GORDON Strachan has made the most telling decision of his short Scotland tenure by naming Scott Brown as captain ahead of the new international manager’s debut match against Estonia tonight.
There was little pomp and ceremony involved. Brown was sitting in the lobby of the team’s hotel on the outskirts of Aberdeen yesterday when Strachan walked by and delivered the news. “Gordon just came over to me, said ‘You’re captain’ and then walked away,” revealed Brown yesterday.
The Pittodrie fixture sees Strachan return to the ground where he established himself as an international-class midfielder and he has started to leave his imprint on the Scotland squad by promoting Brown in the absence of Gary Caldwell, who has returned to Wigan Athletic due to a hip injury. Asked whether Brown would be retained as captain when the World Cup qualifying campaign resumes next month, Strachan said: “That’s a different thing. We have to have a look at that.”
Caldwell stood third in line to captain Scotland under Craig Levein, behind the currently sidelined Darren Fletcher and Kenny Miller. “If Darren comes back, he will be captain again,” pointed out Strachan.
Miller, meanwhile, will earn his 66th cap if selected tonight, but the decision to hand Brown the captaincy suggests the Vancouver Whitecaps player will be one of a throng of 13 players on the bench, with Strachan permitted to use six substitutions this evening after an agreement struck with his opposite number, Tarmo Ruutli. Of the original 28-man squad, four have now returned to their club sides. Having seen the heavy pitch at Pittodrie, Strachan felt it made more sense for Celtic winger James Forrest to sit out as he continues his recovery from a hamstring strain. Ross McCormack has returned to Leeds United due to illness and Grant Hanley is now back at Blackburn Rovers.
Strachan revealed all those not starting will be stripped and ready to play, if called upon. He had not yet finalised his starting XI yesterday and was preparing to sleep on the decision about who to play in one of the striker positions and two midfield berths. Again, this hints at a crowd-pleasing decision to play two forwards, something Levein, his predecessor, was criticised for not doing often enough.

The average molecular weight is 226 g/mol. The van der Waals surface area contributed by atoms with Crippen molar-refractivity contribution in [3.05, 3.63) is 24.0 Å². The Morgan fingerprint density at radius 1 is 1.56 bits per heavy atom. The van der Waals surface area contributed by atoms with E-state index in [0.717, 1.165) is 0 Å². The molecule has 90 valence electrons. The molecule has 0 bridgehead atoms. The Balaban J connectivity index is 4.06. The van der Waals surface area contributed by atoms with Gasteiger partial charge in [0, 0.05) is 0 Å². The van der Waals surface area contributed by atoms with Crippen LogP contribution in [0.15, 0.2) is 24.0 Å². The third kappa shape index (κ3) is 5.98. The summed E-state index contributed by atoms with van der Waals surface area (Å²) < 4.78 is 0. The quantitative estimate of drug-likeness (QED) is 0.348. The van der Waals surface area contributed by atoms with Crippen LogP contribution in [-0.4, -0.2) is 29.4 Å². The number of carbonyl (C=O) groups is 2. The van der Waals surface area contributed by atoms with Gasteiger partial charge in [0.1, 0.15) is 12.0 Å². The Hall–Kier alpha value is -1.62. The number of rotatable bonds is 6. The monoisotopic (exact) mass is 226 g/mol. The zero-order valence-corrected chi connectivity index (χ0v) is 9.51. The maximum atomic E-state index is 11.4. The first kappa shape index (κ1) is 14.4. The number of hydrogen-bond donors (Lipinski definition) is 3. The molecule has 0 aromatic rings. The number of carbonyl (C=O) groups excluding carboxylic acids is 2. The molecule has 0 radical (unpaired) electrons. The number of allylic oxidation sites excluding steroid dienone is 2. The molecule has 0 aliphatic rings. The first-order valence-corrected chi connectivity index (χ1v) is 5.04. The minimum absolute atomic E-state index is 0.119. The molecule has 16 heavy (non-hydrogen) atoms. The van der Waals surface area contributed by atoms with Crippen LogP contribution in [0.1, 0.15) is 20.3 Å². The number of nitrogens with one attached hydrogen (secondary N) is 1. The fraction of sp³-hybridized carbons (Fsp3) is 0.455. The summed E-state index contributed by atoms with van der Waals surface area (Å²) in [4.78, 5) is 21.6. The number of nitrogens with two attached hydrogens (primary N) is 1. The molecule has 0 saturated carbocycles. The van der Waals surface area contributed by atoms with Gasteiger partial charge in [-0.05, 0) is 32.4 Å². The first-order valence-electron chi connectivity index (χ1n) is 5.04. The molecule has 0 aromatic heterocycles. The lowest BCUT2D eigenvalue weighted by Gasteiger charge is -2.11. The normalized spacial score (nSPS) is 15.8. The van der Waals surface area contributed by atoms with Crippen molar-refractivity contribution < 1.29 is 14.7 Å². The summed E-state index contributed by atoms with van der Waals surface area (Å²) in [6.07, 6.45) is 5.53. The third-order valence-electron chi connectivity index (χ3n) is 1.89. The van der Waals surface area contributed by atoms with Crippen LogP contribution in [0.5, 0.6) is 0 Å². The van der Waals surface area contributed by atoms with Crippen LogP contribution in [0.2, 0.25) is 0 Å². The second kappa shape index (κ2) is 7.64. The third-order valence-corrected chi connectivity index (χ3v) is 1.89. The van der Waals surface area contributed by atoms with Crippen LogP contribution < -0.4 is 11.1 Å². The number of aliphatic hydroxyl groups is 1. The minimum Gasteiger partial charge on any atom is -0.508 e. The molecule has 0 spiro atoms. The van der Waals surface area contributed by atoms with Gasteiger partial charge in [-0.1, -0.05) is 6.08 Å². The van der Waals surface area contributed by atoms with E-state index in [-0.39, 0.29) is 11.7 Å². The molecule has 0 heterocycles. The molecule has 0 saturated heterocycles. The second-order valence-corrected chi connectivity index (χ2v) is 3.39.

It is clear that he wishes to build the team around Brown, who he brought to Celtic from Hibernian in 2007 for a record fee between two Scottish clubs of £4.4 million. “He was always a terrific player, that’s why we bought him from Hibs,” he said. “You just need to learn that there is a natural thing there; you just have to let him go sometimes. He does things not out of the training manual. It is athletic ability and a big heart. Sometimes you just have to let that go.”
Strachan never made him captain at Celtic, however. Tony Mowbray was the manager who handed Brown the skipper’s armband at Celtic, one he was worn since. Strachan has watched him mature as a player, if not as a person. “He will never mature,” the manager smiled yesterday. He recalled an incident in a hotel with Steven Pressley when the pair were at Celtic together that the latter still “hasn’t fully recovered from”.
But Strachan has observed Brown’s way with people and sees his infectious enthusiasm as being something that can be employed to Scotland’s advantage, although he accepts the combative midfielder is a much less likeable person on the field. “Scott is good with people, if you actually know him,” said Strachan. “I don’t think anybody has met him who would fall out with him.”
“I looked round this morning, Scott wasn’t training but he was talking to everyone at the Aberdeen sports centre and they loved his company. Everybody who meets him thinks he’s fantastic. Scott can’t stop. We said to him you can’t train indoors, just have a rest today but he said ‘no, no’ then went away running down the beach somewhere. That’s the way he is. It’s just if you meet him on the pitch he becomes a different person.”
This mean streak is another Brown characteristic that Strachan regards as a quality. However, he also watched as the midfielder played on throughout a difficult time at Celtic, when his sister, Fiona, died from skin cancer in 2008, aged just 21. “You see what you see on the TV and he won’t be a lot of people’s best friend, from watching him on TV,” said Strachan. “I think a lot of people are like that when they play football. But I hope in life you are judged upon what you are as a person and as a person he is different class. He has never had a problem with anybody I know who has worked round about him and he has had a lot to deal with in his life, on and off the field.”
Strachan drew similarities between Brown and Neil Lennon, his current manager at Celtic. “He is mentally strong,” he said. “He’s a bit like Lenny that way. Whatever goes on around him doesn’t affect what he is meant to be doing as a football player.”
The manager also recognised that Roy Keane and Brown share some of the same traits. “There was a devil inside Roy but Alex [Ferguson] always picked him,” he said.